Add the big picture to your todo list

Long term

Right now, you have agreed with yourself and others more than a fifty things to do. From changing the bulb in the kitchen to create the best product for your company. It’s easy to lose the meaning of the task after some days (Why do I have “Call James” on my call list?) or the priorities of tasks if you cannot connect them to the bigger picture. For example if the only thing about your child birthday is “Call the baker on flint street” and you give it the wrong priority you will end in big troubles. This is why you need to add the big picture to your todo list and this article explains how.

Long term

By introducing a project list, you’ll keep track of all the activities you’ve promised yourself and others to do in the next year. By doing this your todo list get an upgrade from a great tool to manage my “now”, to a vital tool that keeps me connected with all my tasks, big or small.

 How to add the big picture to your todo list

It’s another piece of paper, with the list of your project. By reading the project list your brain will elaborate in the background and will trigger moments like “Oups I really should call the baker now to get the cake ready” or “Yes, I’ve called the customer new I need to prepare a new offer for them”. This is particularly efficient if before reading your project list you have a look at all your todo lists, by doing this you are giving your brain some clues to help the trigger process. If you use Nozbe avery action is connected to a project, so no separate list.

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By doing a project list you will release your brain from trying (and failing) to remember every project, every action and every commitment. To create your initial project list I recommend yo to use this list of mental triggers.

[Advanced] For maximum efficiency answer 5 questions per project

If you want to get the best results, you need to answer 5 questions for each project. 

1 – Why am I doing this project?

  • If you don’t know – throw it away
  • If it breaks your values – throw it away far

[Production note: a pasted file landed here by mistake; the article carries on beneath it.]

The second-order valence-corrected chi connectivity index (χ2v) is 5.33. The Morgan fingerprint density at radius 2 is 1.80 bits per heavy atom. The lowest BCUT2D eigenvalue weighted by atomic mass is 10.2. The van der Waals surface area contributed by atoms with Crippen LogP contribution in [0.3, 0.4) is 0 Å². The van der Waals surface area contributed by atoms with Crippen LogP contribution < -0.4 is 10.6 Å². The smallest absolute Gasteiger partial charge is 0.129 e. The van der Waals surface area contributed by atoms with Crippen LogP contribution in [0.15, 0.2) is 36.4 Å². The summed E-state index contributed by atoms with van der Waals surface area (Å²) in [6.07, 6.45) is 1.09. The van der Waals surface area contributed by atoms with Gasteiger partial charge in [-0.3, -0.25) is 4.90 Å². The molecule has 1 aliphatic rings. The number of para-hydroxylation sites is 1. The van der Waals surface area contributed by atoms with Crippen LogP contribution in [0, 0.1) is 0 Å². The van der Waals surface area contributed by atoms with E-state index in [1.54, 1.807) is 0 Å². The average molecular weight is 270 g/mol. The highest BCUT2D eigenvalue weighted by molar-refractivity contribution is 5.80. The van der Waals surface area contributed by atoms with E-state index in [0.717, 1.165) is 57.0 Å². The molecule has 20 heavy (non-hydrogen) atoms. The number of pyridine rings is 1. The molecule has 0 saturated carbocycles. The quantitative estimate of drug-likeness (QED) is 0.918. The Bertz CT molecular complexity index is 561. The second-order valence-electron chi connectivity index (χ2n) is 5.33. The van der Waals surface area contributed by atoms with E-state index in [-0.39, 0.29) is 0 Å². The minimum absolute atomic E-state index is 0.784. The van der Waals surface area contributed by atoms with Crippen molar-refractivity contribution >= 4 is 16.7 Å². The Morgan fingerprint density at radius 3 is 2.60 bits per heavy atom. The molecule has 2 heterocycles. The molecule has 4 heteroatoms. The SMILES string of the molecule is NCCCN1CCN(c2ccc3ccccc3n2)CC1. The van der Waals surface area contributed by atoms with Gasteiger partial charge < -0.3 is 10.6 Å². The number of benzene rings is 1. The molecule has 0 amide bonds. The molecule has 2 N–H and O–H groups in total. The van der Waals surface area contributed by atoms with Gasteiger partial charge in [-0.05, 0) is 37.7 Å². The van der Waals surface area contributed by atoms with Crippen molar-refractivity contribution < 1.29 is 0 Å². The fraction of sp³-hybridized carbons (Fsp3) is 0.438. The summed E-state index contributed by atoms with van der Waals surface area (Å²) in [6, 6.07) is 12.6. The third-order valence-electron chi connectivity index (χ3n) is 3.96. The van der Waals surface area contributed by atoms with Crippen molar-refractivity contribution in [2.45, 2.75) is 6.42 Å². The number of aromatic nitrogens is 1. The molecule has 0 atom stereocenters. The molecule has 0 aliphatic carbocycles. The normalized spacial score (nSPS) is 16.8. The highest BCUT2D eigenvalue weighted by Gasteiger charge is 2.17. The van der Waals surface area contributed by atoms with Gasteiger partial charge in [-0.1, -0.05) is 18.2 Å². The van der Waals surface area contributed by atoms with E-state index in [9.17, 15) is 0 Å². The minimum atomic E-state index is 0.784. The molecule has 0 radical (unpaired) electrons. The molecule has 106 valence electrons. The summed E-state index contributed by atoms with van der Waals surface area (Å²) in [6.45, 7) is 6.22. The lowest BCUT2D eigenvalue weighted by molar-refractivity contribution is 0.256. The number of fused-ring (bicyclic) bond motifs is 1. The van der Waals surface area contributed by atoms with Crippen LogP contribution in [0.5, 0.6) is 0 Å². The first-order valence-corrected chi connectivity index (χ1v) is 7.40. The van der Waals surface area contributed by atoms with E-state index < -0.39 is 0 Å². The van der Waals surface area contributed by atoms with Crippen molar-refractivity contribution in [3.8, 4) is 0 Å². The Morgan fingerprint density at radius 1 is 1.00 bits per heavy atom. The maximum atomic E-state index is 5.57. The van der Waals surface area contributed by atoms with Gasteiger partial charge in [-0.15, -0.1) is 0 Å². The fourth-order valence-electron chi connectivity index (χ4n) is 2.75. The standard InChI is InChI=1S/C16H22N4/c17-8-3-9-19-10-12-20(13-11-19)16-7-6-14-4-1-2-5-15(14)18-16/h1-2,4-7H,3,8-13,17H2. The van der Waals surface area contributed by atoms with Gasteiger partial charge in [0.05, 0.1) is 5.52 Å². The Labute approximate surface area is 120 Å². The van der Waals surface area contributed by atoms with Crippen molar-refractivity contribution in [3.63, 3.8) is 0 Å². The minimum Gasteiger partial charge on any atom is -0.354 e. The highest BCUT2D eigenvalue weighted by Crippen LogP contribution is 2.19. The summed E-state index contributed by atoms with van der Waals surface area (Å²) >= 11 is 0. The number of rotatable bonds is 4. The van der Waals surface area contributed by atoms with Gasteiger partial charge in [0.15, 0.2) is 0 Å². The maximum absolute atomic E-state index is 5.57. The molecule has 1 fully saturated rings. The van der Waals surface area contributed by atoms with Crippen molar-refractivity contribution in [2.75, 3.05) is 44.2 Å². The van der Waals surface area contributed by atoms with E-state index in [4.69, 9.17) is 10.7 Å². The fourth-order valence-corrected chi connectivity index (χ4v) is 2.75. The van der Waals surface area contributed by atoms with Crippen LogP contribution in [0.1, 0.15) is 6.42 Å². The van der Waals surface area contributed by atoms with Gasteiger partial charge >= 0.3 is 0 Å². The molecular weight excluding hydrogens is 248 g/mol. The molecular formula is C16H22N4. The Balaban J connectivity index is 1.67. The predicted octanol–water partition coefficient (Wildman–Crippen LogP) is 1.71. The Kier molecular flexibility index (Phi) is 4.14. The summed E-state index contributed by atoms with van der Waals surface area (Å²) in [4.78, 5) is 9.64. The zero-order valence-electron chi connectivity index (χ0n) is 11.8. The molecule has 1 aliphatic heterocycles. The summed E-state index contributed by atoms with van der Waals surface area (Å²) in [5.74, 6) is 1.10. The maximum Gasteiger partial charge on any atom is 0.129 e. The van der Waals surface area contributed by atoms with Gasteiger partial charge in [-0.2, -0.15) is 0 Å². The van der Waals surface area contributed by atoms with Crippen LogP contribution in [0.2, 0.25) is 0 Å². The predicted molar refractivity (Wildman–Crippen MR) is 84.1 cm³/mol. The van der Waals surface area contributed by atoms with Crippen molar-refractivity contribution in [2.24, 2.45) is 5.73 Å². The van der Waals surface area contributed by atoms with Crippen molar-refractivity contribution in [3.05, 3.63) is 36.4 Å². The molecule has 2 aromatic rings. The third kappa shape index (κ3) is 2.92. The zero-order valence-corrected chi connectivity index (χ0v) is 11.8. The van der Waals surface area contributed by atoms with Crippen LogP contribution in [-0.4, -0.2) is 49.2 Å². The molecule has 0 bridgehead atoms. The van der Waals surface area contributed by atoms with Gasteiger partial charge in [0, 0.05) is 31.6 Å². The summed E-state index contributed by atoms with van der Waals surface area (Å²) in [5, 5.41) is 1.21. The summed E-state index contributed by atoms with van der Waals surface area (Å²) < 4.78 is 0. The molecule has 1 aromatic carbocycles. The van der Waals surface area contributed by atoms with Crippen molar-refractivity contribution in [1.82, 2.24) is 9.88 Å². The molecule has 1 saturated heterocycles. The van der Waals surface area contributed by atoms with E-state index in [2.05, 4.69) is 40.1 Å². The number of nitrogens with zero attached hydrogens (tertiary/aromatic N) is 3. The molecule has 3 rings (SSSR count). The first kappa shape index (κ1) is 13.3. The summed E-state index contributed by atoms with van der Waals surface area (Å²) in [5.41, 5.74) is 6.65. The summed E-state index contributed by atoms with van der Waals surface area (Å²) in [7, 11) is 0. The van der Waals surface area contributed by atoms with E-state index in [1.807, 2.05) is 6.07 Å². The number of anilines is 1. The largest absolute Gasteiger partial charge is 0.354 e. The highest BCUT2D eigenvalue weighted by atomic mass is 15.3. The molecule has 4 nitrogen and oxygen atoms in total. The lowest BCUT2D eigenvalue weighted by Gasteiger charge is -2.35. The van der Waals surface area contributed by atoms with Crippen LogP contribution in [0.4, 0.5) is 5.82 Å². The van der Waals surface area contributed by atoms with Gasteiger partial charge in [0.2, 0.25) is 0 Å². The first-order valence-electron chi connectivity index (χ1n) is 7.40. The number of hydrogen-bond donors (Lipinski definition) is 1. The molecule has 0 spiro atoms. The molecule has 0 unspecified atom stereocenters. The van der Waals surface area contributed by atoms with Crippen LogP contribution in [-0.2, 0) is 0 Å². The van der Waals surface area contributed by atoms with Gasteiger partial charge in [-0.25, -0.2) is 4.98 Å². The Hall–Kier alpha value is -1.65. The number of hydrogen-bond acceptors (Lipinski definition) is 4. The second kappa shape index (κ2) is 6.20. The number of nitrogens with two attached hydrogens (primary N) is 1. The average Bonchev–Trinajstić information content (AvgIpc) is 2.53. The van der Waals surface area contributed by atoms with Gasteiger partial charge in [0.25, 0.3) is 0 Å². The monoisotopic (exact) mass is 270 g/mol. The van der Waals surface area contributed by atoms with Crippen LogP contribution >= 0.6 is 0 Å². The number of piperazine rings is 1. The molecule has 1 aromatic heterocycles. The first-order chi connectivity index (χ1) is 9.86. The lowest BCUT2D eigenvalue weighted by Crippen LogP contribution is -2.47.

• If it’s an obligation – keep it
  • It it helps your personal goals – keep it and underline it
  • … add you selection of reasons to keep or throw away

2 – What will happen at the end of the project?

See the end of the project, better if you focus on the wild success of the project. Knowing what the end looks like serve two purposes:

  1. When you have the end in mind your brain will immediately start to search for ways to get there which is what we need for the next question
  2. When the vision become reality it’s time to remove the project from the list

3 – What are the ideas I’ve about this project? (Brainstorming)

Write down all your thoughts (triggered by the outcome visioning), write all your ideas, without order, without filtering, without fear. [shareable cite=”Linus Pauling”]“The best way to have a good idea is to have lots of ideas.”[/shareable]

4 – Which project path(s) do I have?

Take all the ideas generated during the brainstorming and organise them. You’ll find some patterns with elements that can be done in parallel, this is what I call a project path. You need at least one project path, but you can have multiple. If you can delegate every person/team can mange a different project path.

5 – What is the next action for each project path?

A next action is the next physical action that needs to be done to move the project or the project path forward – check this article for more details. You need one, only one next action per project path. The next action is often simple like “call Judy to get Roger’s number”, but it is a step toward completion. This action is what you put in your todo list. Remember the 2 minutes rule: if “call Judy to get Roger’s number” takes less than 2 minutes (depends on how long you usually to talk to Judy) you should do it now and find the next action, which in this case can be “call Roger about his availability for project X” or “Define agenda for the conversation with Roger”, which again might be a less than 2 minutes task.

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Why it works

The 5 phases of project planning follow the way your brain works.

  • Give your brain a destination (Vision) and it will create a path, multiple paths (right brain in action)
  • Organise and select the more interesting one (left brain)
  • Write down the next action (so your brain can forget it)
  • Move to something else with no stress

With this method you can have 100+ projects and still feel in control and be in control.

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